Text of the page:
Rules of engagement

15 min read

CNC milling toolpath optimisation has been around for a while, but there has been a recent spurt of activity from CADC AM vendors. Andrew Allcock reviews recent happenings, reveals why and gets into the detail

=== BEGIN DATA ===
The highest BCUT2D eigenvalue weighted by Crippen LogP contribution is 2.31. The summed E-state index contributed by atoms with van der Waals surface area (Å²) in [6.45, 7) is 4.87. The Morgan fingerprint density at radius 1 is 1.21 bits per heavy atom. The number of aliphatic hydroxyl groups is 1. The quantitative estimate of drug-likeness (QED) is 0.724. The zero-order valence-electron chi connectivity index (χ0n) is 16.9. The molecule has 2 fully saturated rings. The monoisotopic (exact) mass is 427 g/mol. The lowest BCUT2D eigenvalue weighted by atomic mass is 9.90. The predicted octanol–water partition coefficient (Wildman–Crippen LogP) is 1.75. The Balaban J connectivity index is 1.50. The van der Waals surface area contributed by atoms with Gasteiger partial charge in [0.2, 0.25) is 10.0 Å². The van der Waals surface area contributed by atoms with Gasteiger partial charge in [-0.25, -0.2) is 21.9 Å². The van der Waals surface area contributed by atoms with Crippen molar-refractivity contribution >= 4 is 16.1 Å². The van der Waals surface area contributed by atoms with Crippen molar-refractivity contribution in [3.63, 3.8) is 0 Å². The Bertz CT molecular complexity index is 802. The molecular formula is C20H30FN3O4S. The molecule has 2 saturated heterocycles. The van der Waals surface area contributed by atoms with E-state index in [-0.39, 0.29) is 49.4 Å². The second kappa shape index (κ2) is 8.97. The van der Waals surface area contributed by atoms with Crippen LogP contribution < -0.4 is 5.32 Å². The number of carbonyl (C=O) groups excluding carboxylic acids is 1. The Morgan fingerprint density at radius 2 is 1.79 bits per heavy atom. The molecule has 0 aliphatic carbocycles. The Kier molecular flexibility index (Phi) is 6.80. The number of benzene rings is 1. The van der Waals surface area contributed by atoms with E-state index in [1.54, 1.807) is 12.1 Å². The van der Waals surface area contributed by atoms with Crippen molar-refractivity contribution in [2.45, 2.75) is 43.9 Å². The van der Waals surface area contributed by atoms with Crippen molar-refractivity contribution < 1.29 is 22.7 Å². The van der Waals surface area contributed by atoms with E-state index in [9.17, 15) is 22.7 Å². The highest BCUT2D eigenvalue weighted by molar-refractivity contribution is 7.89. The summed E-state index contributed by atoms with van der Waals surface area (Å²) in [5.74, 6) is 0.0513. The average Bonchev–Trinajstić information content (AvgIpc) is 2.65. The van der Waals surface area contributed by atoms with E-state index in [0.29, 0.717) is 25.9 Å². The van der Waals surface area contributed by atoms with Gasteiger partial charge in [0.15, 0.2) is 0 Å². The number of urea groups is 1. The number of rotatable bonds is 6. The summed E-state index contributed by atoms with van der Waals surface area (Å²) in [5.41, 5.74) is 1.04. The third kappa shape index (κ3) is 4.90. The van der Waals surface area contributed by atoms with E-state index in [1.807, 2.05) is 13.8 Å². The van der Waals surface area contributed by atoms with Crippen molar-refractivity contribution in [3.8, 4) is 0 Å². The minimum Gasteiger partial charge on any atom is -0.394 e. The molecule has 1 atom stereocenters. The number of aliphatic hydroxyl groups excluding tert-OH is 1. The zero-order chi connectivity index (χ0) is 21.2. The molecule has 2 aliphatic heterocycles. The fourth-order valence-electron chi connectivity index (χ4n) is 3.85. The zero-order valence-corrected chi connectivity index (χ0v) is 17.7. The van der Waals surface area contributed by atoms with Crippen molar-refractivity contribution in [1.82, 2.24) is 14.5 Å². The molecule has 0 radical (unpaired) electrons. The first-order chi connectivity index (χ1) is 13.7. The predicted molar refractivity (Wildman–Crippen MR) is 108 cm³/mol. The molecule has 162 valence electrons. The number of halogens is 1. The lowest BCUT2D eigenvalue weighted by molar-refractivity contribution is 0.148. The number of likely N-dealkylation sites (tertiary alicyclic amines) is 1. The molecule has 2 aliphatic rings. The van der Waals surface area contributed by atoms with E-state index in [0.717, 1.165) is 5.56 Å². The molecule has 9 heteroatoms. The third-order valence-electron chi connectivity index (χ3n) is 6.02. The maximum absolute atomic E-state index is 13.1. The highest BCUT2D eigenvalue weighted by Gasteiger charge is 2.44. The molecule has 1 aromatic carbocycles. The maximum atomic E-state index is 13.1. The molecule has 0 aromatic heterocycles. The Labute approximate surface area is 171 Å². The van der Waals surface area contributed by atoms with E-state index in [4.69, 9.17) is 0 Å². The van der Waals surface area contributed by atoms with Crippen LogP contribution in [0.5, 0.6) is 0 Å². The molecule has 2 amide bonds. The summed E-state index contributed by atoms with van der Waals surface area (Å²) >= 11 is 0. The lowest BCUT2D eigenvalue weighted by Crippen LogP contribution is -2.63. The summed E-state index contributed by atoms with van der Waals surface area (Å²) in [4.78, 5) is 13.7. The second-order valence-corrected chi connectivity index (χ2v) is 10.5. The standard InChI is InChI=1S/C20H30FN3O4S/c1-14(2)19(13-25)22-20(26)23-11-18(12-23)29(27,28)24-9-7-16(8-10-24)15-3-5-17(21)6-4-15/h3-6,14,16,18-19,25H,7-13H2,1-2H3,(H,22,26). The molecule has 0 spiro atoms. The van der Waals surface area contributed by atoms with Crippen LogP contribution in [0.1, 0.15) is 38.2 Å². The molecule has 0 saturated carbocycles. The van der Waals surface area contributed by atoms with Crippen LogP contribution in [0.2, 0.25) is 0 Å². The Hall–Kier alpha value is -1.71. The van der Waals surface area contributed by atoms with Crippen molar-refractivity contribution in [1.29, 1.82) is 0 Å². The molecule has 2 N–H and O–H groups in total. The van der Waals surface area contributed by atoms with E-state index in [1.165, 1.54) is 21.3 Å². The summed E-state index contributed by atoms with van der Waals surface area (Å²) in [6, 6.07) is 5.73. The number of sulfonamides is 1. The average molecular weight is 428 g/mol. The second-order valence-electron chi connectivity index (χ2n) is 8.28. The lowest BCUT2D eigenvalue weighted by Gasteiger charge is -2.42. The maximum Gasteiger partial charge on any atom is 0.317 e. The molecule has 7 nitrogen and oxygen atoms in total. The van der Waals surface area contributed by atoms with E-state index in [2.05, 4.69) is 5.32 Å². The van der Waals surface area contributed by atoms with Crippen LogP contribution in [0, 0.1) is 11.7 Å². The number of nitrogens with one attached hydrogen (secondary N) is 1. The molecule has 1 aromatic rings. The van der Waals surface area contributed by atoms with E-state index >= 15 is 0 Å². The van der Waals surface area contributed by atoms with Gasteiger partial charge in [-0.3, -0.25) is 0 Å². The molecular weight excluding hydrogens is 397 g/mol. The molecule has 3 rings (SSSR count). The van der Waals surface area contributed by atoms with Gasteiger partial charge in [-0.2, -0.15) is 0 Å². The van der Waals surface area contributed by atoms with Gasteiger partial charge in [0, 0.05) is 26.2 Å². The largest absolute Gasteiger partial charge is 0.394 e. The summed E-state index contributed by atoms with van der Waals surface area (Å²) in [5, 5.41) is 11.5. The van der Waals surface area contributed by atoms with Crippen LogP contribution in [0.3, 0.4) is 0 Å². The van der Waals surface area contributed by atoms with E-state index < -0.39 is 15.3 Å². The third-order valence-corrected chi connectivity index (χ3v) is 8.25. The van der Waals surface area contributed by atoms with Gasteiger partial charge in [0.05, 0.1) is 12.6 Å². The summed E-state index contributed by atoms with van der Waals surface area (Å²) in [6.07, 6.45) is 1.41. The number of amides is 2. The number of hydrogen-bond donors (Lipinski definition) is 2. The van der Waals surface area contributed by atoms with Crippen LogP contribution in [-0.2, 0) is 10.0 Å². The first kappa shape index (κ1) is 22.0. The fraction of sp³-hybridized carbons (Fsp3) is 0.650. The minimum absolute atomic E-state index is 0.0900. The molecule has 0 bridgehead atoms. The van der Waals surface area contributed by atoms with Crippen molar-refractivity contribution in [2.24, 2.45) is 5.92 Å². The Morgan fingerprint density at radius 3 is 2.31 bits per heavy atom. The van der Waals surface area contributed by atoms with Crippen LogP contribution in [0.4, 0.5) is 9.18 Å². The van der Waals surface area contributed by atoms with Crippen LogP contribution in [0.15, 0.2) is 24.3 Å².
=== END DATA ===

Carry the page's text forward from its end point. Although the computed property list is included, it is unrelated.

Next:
CNC toolpath optimisation can mean a number of things, including the elimination of fresh air cutting or taking the shortest cutter path. But recent activity, and Machinery's main focus, is the optimisation of cutter/material engagement within a CAM system to deliver maximum/consistent cut volume or consistent cutter load or chip thickness - and 'feedrate optimisation' or 'adaptive feedrate' as a post-CAM operation where output NC code is modified. Within that broad classification, there are further differentiators, such as whether the technology supports 3D contoured toolpaths or 2½-axis cutting (X-Y moves at different Z depths), and whether roughing or both roughing and finishing are supported. Key claimed benefits for toolpath and feedrate optimisation are reduced cycle times, improved tool life, improved surface quality and reduced machine tool wear. At the International Manufacturing Technology Show (IMTS) in Chicago, USA, last September, the technology was prominently highlighted by three machine tool makers. All were employing American company Surfware's TrueMill technology (www.surfware.com), applied within its Surfcam CADCAM system to generate optimised roughing cuts for 2½-axis machining. The three machine tool companies that made it part of their IMTS exhibition demonstration were Okuma (NCMT, 020 8398 4277), Hardinge (0116 286 9900) and MAG (0121 306 5600). For Okuma, the focus was on demonstrating that smaller machines employing TrueMill-generated toolpaths can deliver benefits, even when tackling titanium. The company's new compact, high speed Millac-44H - a 320 mm diameter table horizontal machining centre with 8.2 kW spindle and Okuma OSP/THINC CNC - was shown machining 6AL4V titanium at a rate of over 4.5 m/min, using a 12 mm diameter end mill, working at a 25 mm depth of cut: it achieved peak material removal rates of almost 100 cm3/min. In parallel, improved tool life was also highlighted. On Hardinge's stand, the company's new Bridgeport GX-1000 OSP VMC (1,000 mm in X-axis) - also fitted with Okuma OSP/THINC CNC - was cutting alloy steel 4140. The machine was shown cutting at over 12 m/min, using a 12 mm diameter end mill at 25 mm depth of cut, achieving peak material removal rates of 305 cm3/min. Finally, MAG used TrueMill technology in combination with its new 16-flute Cyclo Cut Max-Flute high performance end mills to tackle titanium milling, demonstrating high volume cutting at low torque levels. The end mills, run at 2,037 rpm and set to cut at almost 5.9 m/min, supported a material removal figure of 131 cm3/min. QUANTUM LEAP Surfware's TrueMill began life in 2002, so has been around a while. It is the subject of US patents and is described by the company as "a quantum leap in CAM toolpath technology". The technology's key factor is that it maintains a constant engagement angle between tool and the material being cut to maximise the material removal rate (MRR). This eliminates, for example, dramatic increases in tool engagement when tools enter corners in pockets by producing novel toolpaths, rather than modifying 'traditional' toolpaths. Indeed, Surfware CEO Alan Diehl offers this: "Toolpath optimisers [that work on NC code] are not capable of taking an existing conventional toolpath and modifying it, so as to achieve constant engagement." Image: Cutter engagement is at the heart of TrueMill's technology - 120 degrees, good Image: Cutter engagement is at the heart of TrueMill's technology - 165 degrees, bad Image: TrueMill delivers novel toolpaths Image: Traditional toolpaths for a pocket - offsetting from the basic geometry The only variation to the application of constant engagement angle is, highlights Mr Diehl, in 'corner picking' or areas where it is not possible, with a conventional tool path, to machine the corner without exceeding engagement. Here, several tool passes of decreasing radii are arranged, such that engagement is not exceeded while machining each pass. This process allows machining corner radii only 10% larger than the tool radius without exceeding engagement. And he underlines why optimisation of TrueMill toolpaths is unnecessary: "Toolpaths are generated by an algorithm that takes into account the shape of the region to be machined and the engagement angle, generating a toolpath that maintains both engagement and the actual maximum undeformed chip thickness (not the 'chip load') throughout the toolpath. Because the toolpath is created for the region to be machined 'toolpath optimisation' is not required. In addition, since engagement is controlled, a constant feed rate generates a constant material removal rate. The tool always 'sees' the same cutting conditions." The company's public claim is that: "TrueMill allows a cut that is both faster and deeper than any other 2 or 3-axis roughing toolpath on the market today. TrueMill is the only toolpath engine that manages tool engagement to significantly increase productivity." The clue to why the technology, after almost eight years of being, is now attracting attention is that challenging aerospace alloys are being machined more and more. Surfware's Peter Marton told Machinery: "Yes, the message of 'tool engagement' milling is finally catching on in the machining world and machine and cutting tool companies love it. "The benefits of TrueMill are now being realised in the market, now that the cutting of titanium and hard metals is coming to the fore. The more difficult the materials being cut, the better TrueMill works." According to Surfware, TrueMill toolpaths have been proven to increase material removal rates by up to 10x and increase tool life anywhere from 30% to 100%, while at the same time decreasing cycle times and reducing the stress on CNC machines. (In 2010, Surfware developed a TrueMill business and the technology will soon be available for licence to other CADCAM companies.) Vericut CNC toolpath simulation software (CGTech, 01273 773538) is another software package that has had toolpath optimisation as an optional element for many years - OptiPath. Vericut is not a CAM system, but is instead used to review and check actual CNC G-code generated by CAM systems, including 3D contouring paths, which Optipath also supports. Image: Vericut offers 3D toolpath optimisation UK agent CGTech's managing director, John Reed, suggests Vericut has an advantage over CADCAM systems. "The key issue is that Vericut produces a constantly updated in-process cut model and, therefore, has the information about the tool and the part used to calculate constant volume and chip thickness cutting. This in-process cut model is not available in CAM systems – it is a bi-product of the simulation process." And he questions how the calculations are being performed within CAM systems concurrent with toolpath generation. Responding for Surfware, Mr Diehl highlights that Mr Reed is correct in respect of 3D contouring toolpaths, but that "it is not true for 2D or 2 1/2 D machining, where the cuts are made at various Z levels", he explains further. Returning to Vericut's OptiPath, this modifies existing 'traditional' toolpaths for roughing and finishing. Through the simulation process, it is said OptiPath learns the exact depth, width, and angle of each cut. It knows exactly how much material is removed by each cut segment and, with that knowledge, it divides the motion into smaller segments. Where necessary, based on the amount of material removed in each segment, it assigns the best feedrate for each cutting condition encountered. It then outputs a new toolpath, identical to the original, but with improved feedrates. It does not alter the trajectory, it is emphasised. During roughing, the goal is to remove as much material, as quickly as possible. Here, OptiPath keeps the cutter at its maximum safe rate-of-advance into material for the varying cutting conditions. When it comes to finishing, chip loads typically vary widely, as the tool profiles through the material left behind during roughing cuts and over the contours of the workpiece to near net shape. OptiPath adjusts the feedrates to maintain a constant chip load - consistent chip loads are recommended by cutting tool makers to reduce 'chip thinning' - with the result that tool life and surface finish are improved. CHALLENGING BENEFITS Like Surfcam, Mr Reed agrees that the benefits of such optimisation are magnified when machining challenging materials. "The biggest bang for the buck is certainly with roughing, and hard-to-machine materials like titanium see a particular benefit because they take a long time to machine. And even if the percentage reduction isn't so great, you can still save large amount of time, because machining times are so long. Additionally, maintaining constant chip thickness really helps when you cutting something like titanium." But machining complex shapes using 5-axis machines, regardless of material, is also cited as an area of beneficial application. "What people tend to do, to avoid cutters diving in to material as geometry changes, is to program for the worst-case scenario, which obviously gives problems. Conversely, people using OptiPath don't worry about the lateral feedrate; they put a really high one, because they know OptiPath will reduce it." CGTech's managing director says that it has been "frustrating" trying to get people interested in this particular Vericut capability "because the potential for it is great". The problem, he says, is that optimisation is seen as yet another process between programming and machining – effectively another Vericut simulation pass. Additionally, if work is not of a repeat nature, people say they don't have time, he adds. "This doesn't really make sense because some of the savings are quite substantial. And for those that have repeat batches, they have saved so much time they actually avoided the need to invest in additional machines," offers Mr Reed. Indeed, those that are using the process are not necessarily keen to boast of their success, he says, because the time savings are so great that they want to maintain the whole benefit for themselves and not, for example, get into new pricing discussions with customers. There is one quote used in the company's promotional material, though. "Four-and-a-half hours of programmer time spent on optimisation saved us $75,000," according to Brian Carlson, programming manager, Aerospace Dynamics International, USA. But the good thing, offers Mr Reed, is that at least people are beginning to think more about this area. "In the past, people hadn't thought about it and just used the worst-case scenario, thinking that 'maybe we can tweak it once it's in production and proven'. It's pretty unscientific, isn't it?" he muses. However, speaking for Edgecam (0118 975 6084), strategic product director Raf Lobato suggests that the post-CAM optimisation of toolpaths is really an admission of poor strategies within the CAM system. "It is a failing when a toolpath that comes out needs optimising: it is the wrong place to do it, because you have lost all associatively with the CAD model, while it is just addressing weaknesses in a CAM system. "I used such a product on a toolpath not generated by Edgecam and got a 30% cycle time improvement. However, we remodelled the toolpath within Edgecam and, low and behold, discovered the program was using the wrong diameter tool. It was machining a large pocket with small corners, using the cutter that suited the corner radius. By using a roughing and rest roughing strategy in Edgecam - so a large diameter cutter, followed by a smaller diameter cutter - the time saving wasn't 30%, it was nearer 75%. "Optimising afterwards does have benefits, but it's a bit like souping up your car and driving faster down a country road, while ignoring the motorway alongside on which you could be travelling even faster." And Mr Lobato adds that, when applied to Edgecam toolpaths, the improvements are "minimal". "Additionally, CAM output must also take account of the machine control," he says. "Some modern ones will want output in the form of many small G01 moves (straight line moves), older controls cannot cope, so we can offer output options such as arcs or even NURBS. Without the data appearing at the machine tool in the correct format, any optimisation might be wasted, if the machine can't keep up with the data flow," he adds. Edgecam has, for many years, taken a roughing approach that offered a constant chip load, using, for example, lacing patterns and concentric patterns, explains Mr Lobato. A drawback is that cutter overload could arise, so things like S-links between toolpaths and spiralling between concentric toolpaths were introduced to minimise that, while an ability to slow the feedrate down was also added – all of this was done many years ago, it is emphasised. More recently, trochoidal toolpaths (small spiralling toolpaths) were developed in conjunction with Sandvik Coromant (0121 504 5400). "So today, the user can choose whether to slow the feedrate down or introduce trochoidal milling into any toolpath, and can use lace, concentric or spiral patterns," explains Mr Lobato. But the company is about to unveil a new strategy, Wave Form. This supports constant chip load (constant volume) 2½ axis milling, so that feedrate can remain constant. Wave Form removes the need for adaptive feedrate and trochoidal milling approaches, and it will result in novel-shaped toolpaths that are not a simple offset of the shape of the final geometry, in similar vein to TrueMill. The technology has been developed with Sandvik Coromant to obtain best entry and exit paths, while eliminating repeated entry and exit that blunts the tool - a weakness of trochoidal milling. "In this area, we believe we have leapfrogged the competition," says Mr Lobato. Image: Edgecam Wave - produces novel toolpaths, like TrueMill The choice of Wave Form or any other roughing strategy will be available to users at the click of a mouse, with them able to see which one delivers the best cycle time, too. The major benefit will be on hard materials and he suggests a 35% improvement over existing roughing cycle times "is not unrealistic", assuming machine and cutter technology that is able to exploit Wave Form. For softer materials, 'traditional' strategies may be better because the novel toolpaths are not short, and if the machine cannot travel much faster than it is already is, clearly cycle time will be negatively impacted, it is stressed. To maximise metal removal, large depths of cut are used, so to minimise large steps across a 3D surface so-called Intermediate Slices Technology, which already exists, is employed as a secondary process to reduce these steps, it is explained. Two recent members of the toolpath optimisation club are CADCAM companies Delcam (0121 766 5544) and Open Mind Technologies (01865 338026). Open Mind's offering is hyperMAXX, a roughing strategy powered by the established Volumill toolpath engine from America's Celeritive Technologies, a company set up by ex-Surfware personnel, in fact. (GibbsCAM (Tech CADCAM, 01284 754781), Mastercam (4D Engineering, 01285 650111, Esprit (Cam Supplies & Services, 0871 218 3001) and Sigmanest (SigmaTEK Europe, 024 7632 3065) can also employ Volumill technology, although it may not necessarily be integrated within the package - see http://bit.ly/feEs1Z for a GibbsCAM case study.) FIRST CUT IS THE DEEPEST Volumill is, like Truemill, a technology for 2½D rough machining, producing 'novel' toolpaths. (Full Volumill Q&A here - http://bit.ly/haLhvl). But while it does not support 3D contouring, it does support machining of 3D geometry at multiple Z levels via use of two, distinct depths of cut within the same toolpath. First, deep axial cuts, up to the full flute-length of the tool, can be used to remove the bulk of the material as quickly as possible. A second, smaller depth of cut can also be set to leave a perfectly uniform, user-specified final step height on the model. This approach is said to minimise roughing and overall cycle times, machining the part to a near-net shape, and requiring the use of fewer tools. Surfware offers a similar approach, called Step Reduction Milling (patented), which is combined with TrueMill. Edgecam's Intermediate Slices Technology is also clearly similar. Volumill has two other cutting strategies: 'opening cut', suited for full cut machining of areas that are difficult to reach and effective in softer materials, such as aluminium; and 'side cutting only', which sees lateral in-feed movements, without full cutting, designed for machining harder materials. Open Mind claims that roughing time savings of 50% or more are typical with hyperMAXX. Image: Open Mind's HyperMAXX uses Volumill technology - adaptive feedrates show here Image: HyperMAXX - Opening Cut Image: HyperMAXX - Side Cut Delcam's technology supports both rough and finish cutting, plus it accommodates 3D contoured surfaces. The optimisation capability is a feature of the 2011 version of its PowerMILL CAM system for 5-axis and high speed machining. Key is the new stock-model-engagement option. A number of CAM programs incorporate strategies based on the extent of cutter engagement to give more consistent loading on the tool and so allow higher feedrates, explains Delcam, but these options are "usually limited to the initial roughing operations, or to only roughing and rest-roughing". PowerMILL's new stock engagement technology can additionally be employed with all of the CAM system's finishing and rest-finishing strategies, it is said. Image: Delcam's PowerMILL supports both roughing and finishing - it employs a stock model updated in real time In keeping with CGTech's John Reed's thinking, the company says: "The key to this more comprehensive solution is the accuracy of the stock models produced within PowerMILL after each machining stage has been completed. These models give a precise representation of the material still remaining on the part and are used to ensure that the cutter is never asked to remove more material than it can safely cut." Fresh air cutting is similarly avoided. Enhancements to feed-rate optimisation have been introduced within PowerMILL to give better control of leads and links at the points of cutter engagement and exit. Typically, the feedrate as the cutter enters and exits the material needs to be slower than that set for the main length of the toolpath. Setting the entry speed too high will risk damage to the cutter and the spindle, and can even move smaller parts on their fixtures. Exit speeds are critical when machining brittle materials, such as graphite electrodes, since the cutter can chip the surface of the part if it is moving too quickly. PowerMILL users can avoid these problems by setting specific entry and exit feed-rates. So, optimised toolpath generation concurrent with CAM programming or after the event feedrate optimisation, with all this recent development it might be prudent for machinists to revisit this area to glean what benefit there is to be had. Box item links [1] Vero and Sescoi NC code optimisation; FeatureCAM federate optimisation [2] NC code optimisation software to compensate for slow CNC units [3] CNC adaptive control and Siemens technology [4] Further reading Box item 1 Who else is optimising? [] Both Vero (01242 542040) and Sescoi (01242 542040) employ German company FormTEC GmbH's software. Vero calls the package NC Optimiser, while Sescoi calls it NC Speed. The software takes post-processed code and optimises the NC program, based on the volume of material to be removed, delivering a higher average federate – a solid stock model is employed. It supports 3D surface machining, roughing and finishing processes. Machining time reductions of up to 20% are claimed. NC optimiser adapts the NC program feedrate to match the machining conditions, based on the volume of material to be removed. Using a simulation of the machining process, NC Optimiser determines the load that would be generated in the actual cutting process and compares these values with the tool's user-specified load limit. In areas with low cutting volume and favourable milling conditions, the feedrate is automatically increased. In critical areas, where additional stock is detected, the feedrate is reduced to prevent costly tool damage and a scrapped work piece. Arcs will be optimised, as well as linear movements. Importantly, points out Vero, the software doesn't alter, in any way, the source NC file: it will only add strategic new points to the original NC file, in order to smoothly adapt feed transitions. Typically, mould and die makers, Vero's main customer base, are not under the same productivity constraints as are more production oriented companies, offers Marc Freebrey, group marketing manager. However, in Germany, for example, or in companies where the volume of tooling is very high and that compete on a global scale, NC Optimiser "is a widely excepted solution for all CAM strategies". Image: NC Optimiser reacts to conditions Image: NC Optmiser, optimised feedrates - red = fast; blue= slow Image: NC Optimiser - see the difference? Image: NC Optimiser - reacting to conditions [] Delcam's FeatureCAM's FeatureMILL software features a feedrate optimisation capability (0121 766 5544). Tool load can vary throughout a toolpath, due to increased depth or width of cut. FeatureMILL2.5D's feedrate optimisation minimises these variations by automatically adjusting federates, based on tool load. Box item 2 Optimising NC code for older CNCs US company NW Designs (www.nwdesigns.com) offers a slightly different type of NC program optimisation, one related to circumventing poor machine processing capability and improving surface finish. It offers MetaCut Finish for 3D machining. President Bill Elliott explains. "MetaCut accurately fits arcs to the point-to-point data produced by your CAM system. One arc often replaces more than nine out of 10 lines with a single arc, even at extremely small tolerances. This means that the physical length of each block is longer. With longer blocks the BPT (Block Processing Time) of the CNC can be much slower without inducing the stuttering or shaking problems caused when the BMT (Block Machining Time) is shorter than the BPT." Box item 3 Adaptive machining via machine tool CNCs According to ARC Advisory group's Sal Spada, who wrote an article last year (here), adaptive machining facilities within CNC controls also offer cycle time, surface and tool life benefits. The article says: "According to recent research, on average, adaptive machining solutions increase productivity by 14%. Most applications are in high production volume aerospace and automotive manufacturing," it continues, saying that cycle time improvements are in the range of 7-15%. Many users also experience a dramatic reduction in tool breakage in their operations, which enables them to consider using more expensive tooling in the production operations, leading to further increased tool life, as well as improved surface finishes. Siemens, for example, has integrated Israeli company Omative Systems' adaptive control and monitoring software (ACM) for real-time feedrate optimisation, within its controls (www.omative.com). ACM can be used for every cutting operation in feedrate control, monitoring and event-recording modes. In feedrate-control mode, ACM measures the current spindle load and continuously calculates the optimum feedrate for each individual tool and material. The feedrate is set to the highest possible value, automatically and in real time. This reduces cycle times and also prevents tool breakage and damage to the tool and spindle, particularly during critical roughing operations and in rough-finishing applications. If the tool becomes overloaded, ACM stabilises to an acceptable value automatically. This value is defined via an algorithm in the internal expert system and, if necessary, the feed is suspended. In this way, tool breakage can also be detected. In monitoring mode, the spindle load is monitored without adaptation of the feedrate. If the spindle becomes underloaded or overloaded, an alarm is triggered and, if necessary, the machine is stopped. Missing tools or tool breakages are also detected. In event-recording mode, the machine's event data is saved or transferred via the PC network using the Omative Pro software and can be analysed in machine and production reports. Event recording is performed automatically in feedrate-control and monitoring modes. Omative Systems is currently working on two joint development projects within the European Commission's 7th Framework Program (FP7) that call on its expertise. One of them is Advanced Intelligent Machine Adaptive Control System (AIMACS), which aims to develop active, self-optimising 'intelligent' Adaptive Control systems that continuously analyse a wide range of monitored machining process parameters, and automatically adapt the machine operation in real time to its optimal performance. It ends in 2013 (see here). Other suppliers of technology to support adaptive control include: Artis, Germany with its CTM product Caron Engineering in the USA, with its TMAC product Digital Way, France, with its WattPilote product MCU, Germany, with its ToolInspect product Montronix, US/Germany, with its Spectra product Box item 4 NC toolpath optimisation – further reading A 'Google' for information on this subject turns up a page which links to a number of eBooks on the subject. For those wishing to read material of an academic nature, visit http://khup.com/keyword/nc-tool-path-algorithm.html First published in Machinery, February 2011